28 March 2012
Cambodian campaigners receive justice and peace Award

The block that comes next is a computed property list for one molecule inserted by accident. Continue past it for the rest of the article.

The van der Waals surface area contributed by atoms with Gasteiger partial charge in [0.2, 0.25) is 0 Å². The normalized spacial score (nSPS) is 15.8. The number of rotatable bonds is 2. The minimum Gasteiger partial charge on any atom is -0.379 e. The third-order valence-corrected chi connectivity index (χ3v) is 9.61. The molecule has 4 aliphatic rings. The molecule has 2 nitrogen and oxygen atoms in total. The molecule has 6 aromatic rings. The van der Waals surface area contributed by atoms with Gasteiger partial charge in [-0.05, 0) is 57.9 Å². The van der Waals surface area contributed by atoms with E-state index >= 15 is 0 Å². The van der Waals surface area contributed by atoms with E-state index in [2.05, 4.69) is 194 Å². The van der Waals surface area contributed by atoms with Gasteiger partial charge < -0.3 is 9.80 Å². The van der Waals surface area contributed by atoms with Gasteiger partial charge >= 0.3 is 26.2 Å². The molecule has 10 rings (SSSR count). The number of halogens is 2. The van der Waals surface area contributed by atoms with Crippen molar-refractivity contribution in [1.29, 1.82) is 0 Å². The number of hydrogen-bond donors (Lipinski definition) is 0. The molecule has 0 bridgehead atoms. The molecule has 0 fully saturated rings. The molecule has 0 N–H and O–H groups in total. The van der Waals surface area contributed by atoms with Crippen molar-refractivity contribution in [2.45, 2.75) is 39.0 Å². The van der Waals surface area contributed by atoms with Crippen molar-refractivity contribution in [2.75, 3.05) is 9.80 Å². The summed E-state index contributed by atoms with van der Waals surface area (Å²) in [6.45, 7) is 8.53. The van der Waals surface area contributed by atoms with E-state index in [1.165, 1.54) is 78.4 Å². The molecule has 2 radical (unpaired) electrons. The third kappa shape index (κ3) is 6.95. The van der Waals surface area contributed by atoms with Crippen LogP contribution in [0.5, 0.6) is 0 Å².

Campaigners from Cambodia call on South Korea to join the Convention on Cluster Munitions and the Mine Ban Treaty. Photo credit: Cambodia Campaign to Ban Landmines and Cluster Munitions The Cambodia Campaign to Ban Landmines and Cluster Munitions, a member of the ICBL-CMC, was awarded the 15th Tji Haksoon Justice and Peace Award 2012 on 14 March 2012 in recognition of their dedication to the welfare and rights of landmine victims. During the visit, campaigners took the opportunity to urge the South Korean government to stop the manufacture of cluster munitions in the country and to join the Convention on Cluster Munitions and the Mine Ban Treaty. Sister Denise Coghlan, the Director of the Cambodia Campaign and Director of Jesuit Refugee Service Cambodia, and Song Kosal, Youth Ambassador to the International Campaign to Ban Landmines, accepted the award at a ceremony in Seoul. The award is named after the deceased Bishop Tji Haksoon, who offered his entire life to peace and justice in South Korea.The Cambodia Campaign to Ban Landmines has campaigned around the world since its inception in 1994. "The number of new victims in Cambodia has been reduced dramatically but even one victim is too many," said Kosal, who lost a leg after stepping on a mine in Battambang — the most heavily mined province in Cambodia — when she was just five years old.South Korea is a producer, exporter and stockpiler of cluster munitons. South Korea has not signed the Mine Ban Treaty or the Convention on Cluster Munitions and neither has North Korea. Both countries argue that these are necessary for "defence" in their continuing conflict, and maintain a border littered with landmines, although the humanitarian impact of these outdated weapons far outweighs any military utility.The four-day whirlwind visit to Seoul also included protests, talks and ceremonies. Local NGOs, including ‘Weapons Zero’, joined the Cambodian team in campaign actions outside the Ministry of Foreign Affairs and Trade, with some campaigners dressed as cluster bombs. The next day Sister Denise and Kosal entered the very same building and addressed the Foreign and Defence Ministries.